“Armored Olympics” International Army Games Result In Tank Fun, and Deployment Experience
Tank Biathlon Expands
For the last two weeks, 2,000 soldiers from 17 countries have competed in the inaugural, two week International Army Games finished in Russia at the Alabino Army Base. The most prestigious event was of course the infamous “Tank Biathlon,” which this year expanded into fourteen event categories, ranging from artillery fire, to reconnaissance and combat engineering (though many competitors grumbled about irregularities with equipment). The each of the Tank Biathlon’s three rounds consists of a 6-10km route, with a route each dedicated to firing the main cannon, coaxial machine gun, and turret top heavy machine gun at different target sets (as well as dodging obstacles).
The various stages of this year’s Tank Biathlon provided plenty of Internet worthy fodder, such as a Kuwaiti manned T-72B3 tank flipping over and a Venezuelan crewed one stalling out in water. By the second week, the four Tank Biathlon semi-finalists were China, Kazakhstan, Russia and Serbia. Russian broadcaster RT proudly announced that the Russian team won the final phase of the Biathlon, completing the course of all terrain driving and gunnery practice in a record one hour and fourteen minutes. China placed second in the Biathlon, ahead of Serbia and Kazakhstan. In addition to bragging rights, the Russian team got to take home a brand new T-90 tank.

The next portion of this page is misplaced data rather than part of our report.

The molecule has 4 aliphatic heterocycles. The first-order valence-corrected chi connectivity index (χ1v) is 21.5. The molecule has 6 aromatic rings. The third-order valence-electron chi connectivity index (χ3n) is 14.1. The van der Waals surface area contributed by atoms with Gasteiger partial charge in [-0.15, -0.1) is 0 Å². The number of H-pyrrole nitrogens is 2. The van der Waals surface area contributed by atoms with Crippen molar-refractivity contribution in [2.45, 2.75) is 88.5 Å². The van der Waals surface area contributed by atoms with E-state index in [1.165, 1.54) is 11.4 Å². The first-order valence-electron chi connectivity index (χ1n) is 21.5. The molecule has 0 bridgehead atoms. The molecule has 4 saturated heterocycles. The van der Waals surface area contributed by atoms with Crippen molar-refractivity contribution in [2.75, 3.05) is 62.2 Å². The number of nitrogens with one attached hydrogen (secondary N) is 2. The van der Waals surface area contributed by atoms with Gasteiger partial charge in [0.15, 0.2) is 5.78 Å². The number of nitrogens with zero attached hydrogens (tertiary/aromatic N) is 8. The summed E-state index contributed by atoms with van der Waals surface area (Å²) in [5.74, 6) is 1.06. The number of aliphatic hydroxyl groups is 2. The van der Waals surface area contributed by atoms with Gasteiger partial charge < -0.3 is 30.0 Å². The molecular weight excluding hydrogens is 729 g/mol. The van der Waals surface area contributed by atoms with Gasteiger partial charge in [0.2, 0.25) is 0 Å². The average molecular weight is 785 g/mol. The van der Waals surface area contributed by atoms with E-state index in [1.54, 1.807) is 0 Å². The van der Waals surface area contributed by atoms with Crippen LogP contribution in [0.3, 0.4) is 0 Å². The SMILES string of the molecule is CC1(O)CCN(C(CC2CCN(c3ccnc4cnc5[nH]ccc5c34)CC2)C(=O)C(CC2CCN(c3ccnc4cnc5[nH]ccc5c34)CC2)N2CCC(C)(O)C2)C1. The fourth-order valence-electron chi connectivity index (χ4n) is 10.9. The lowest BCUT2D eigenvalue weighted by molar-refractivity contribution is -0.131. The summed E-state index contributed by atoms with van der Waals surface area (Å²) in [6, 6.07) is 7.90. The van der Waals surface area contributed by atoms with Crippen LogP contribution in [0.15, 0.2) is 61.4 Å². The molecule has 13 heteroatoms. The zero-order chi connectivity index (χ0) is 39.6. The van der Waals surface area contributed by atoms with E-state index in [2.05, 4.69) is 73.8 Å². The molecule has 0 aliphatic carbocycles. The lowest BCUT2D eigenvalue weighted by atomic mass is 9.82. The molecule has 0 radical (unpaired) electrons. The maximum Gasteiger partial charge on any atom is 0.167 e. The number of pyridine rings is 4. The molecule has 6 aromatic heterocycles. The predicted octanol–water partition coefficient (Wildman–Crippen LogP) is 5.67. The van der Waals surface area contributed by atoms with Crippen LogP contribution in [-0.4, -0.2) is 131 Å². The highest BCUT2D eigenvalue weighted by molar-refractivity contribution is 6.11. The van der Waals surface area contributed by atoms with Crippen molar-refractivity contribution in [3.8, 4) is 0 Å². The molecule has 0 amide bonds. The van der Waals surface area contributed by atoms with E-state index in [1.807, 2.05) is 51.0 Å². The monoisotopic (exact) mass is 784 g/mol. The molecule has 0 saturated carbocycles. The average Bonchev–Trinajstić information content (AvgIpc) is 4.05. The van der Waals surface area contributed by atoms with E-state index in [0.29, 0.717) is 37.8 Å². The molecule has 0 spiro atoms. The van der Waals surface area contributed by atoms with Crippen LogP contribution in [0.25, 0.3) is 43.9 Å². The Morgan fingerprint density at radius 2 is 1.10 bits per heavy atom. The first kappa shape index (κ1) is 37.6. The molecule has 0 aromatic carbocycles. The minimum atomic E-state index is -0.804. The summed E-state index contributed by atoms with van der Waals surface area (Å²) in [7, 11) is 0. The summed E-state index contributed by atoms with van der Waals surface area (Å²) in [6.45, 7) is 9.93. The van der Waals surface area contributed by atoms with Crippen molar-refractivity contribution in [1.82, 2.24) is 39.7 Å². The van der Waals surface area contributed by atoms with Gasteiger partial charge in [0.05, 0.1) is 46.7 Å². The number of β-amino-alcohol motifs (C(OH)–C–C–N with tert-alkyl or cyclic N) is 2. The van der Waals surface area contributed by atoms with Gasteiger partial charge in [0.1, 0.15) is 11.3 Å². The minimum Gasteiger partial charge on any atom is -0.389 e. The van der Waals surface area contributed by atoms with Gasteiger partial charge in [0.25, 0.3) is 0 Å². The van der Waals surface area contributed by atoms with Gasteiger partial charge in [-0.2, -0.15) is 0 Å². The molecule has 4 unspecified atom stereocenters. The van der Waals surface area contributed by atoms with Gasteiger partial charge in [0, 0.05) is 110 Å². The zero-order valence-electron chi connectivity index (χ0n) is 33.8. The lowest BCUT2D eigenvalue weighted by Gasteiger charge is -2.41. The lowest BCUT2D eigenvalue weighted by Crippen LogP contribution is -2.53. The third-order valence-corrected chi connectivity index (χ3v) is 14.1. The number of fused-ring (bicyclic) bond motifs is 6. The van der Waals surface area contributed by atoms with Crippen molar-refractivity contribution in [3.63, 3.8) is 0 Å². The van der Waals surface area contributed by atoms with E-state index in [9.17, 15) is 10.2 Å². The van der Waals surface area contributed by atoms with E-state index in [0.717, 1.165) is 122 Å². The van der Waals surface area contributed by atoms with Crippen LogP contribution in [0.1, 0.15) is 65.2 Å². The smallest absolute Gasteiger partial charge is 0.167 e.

Gold and Bronze
Competing in thirteen categories, the PLA delegation won three event gold medals (Reconnaissance and Combat Engineering), with a “silver” second place finish in ten categories, including air defense and artillery.
On the Course
Wheels vs Track
Pick it up or run it over?
Its not all fun and games at the international Army Games. Compared to the other contestants, the Chinese brought their own equipment, making the Games the most varied foreign deployment of Chinese military vehicle types (not even the annual SCO Peace Mission exercises brought such a wide range of Chinese military vehicles to Russia). Most notable is the ZTZ-96A tank, which is slightly heavier than the Russian provided T-72B3 tank that all the other contestants used. Additional pieces of heavy equipment included the PTL-02 assault gun, ZBD-05 amphibious infantry fighting vehicle, a heavy combat engineering vehicle, ZDB-03 airborne tank and a giant, bridge laying tank. Chinese JH-7A strike fighters also competed in Aviadarts , a Russian hosted international fighter and ground attack competition, where the PLAAF placed third.
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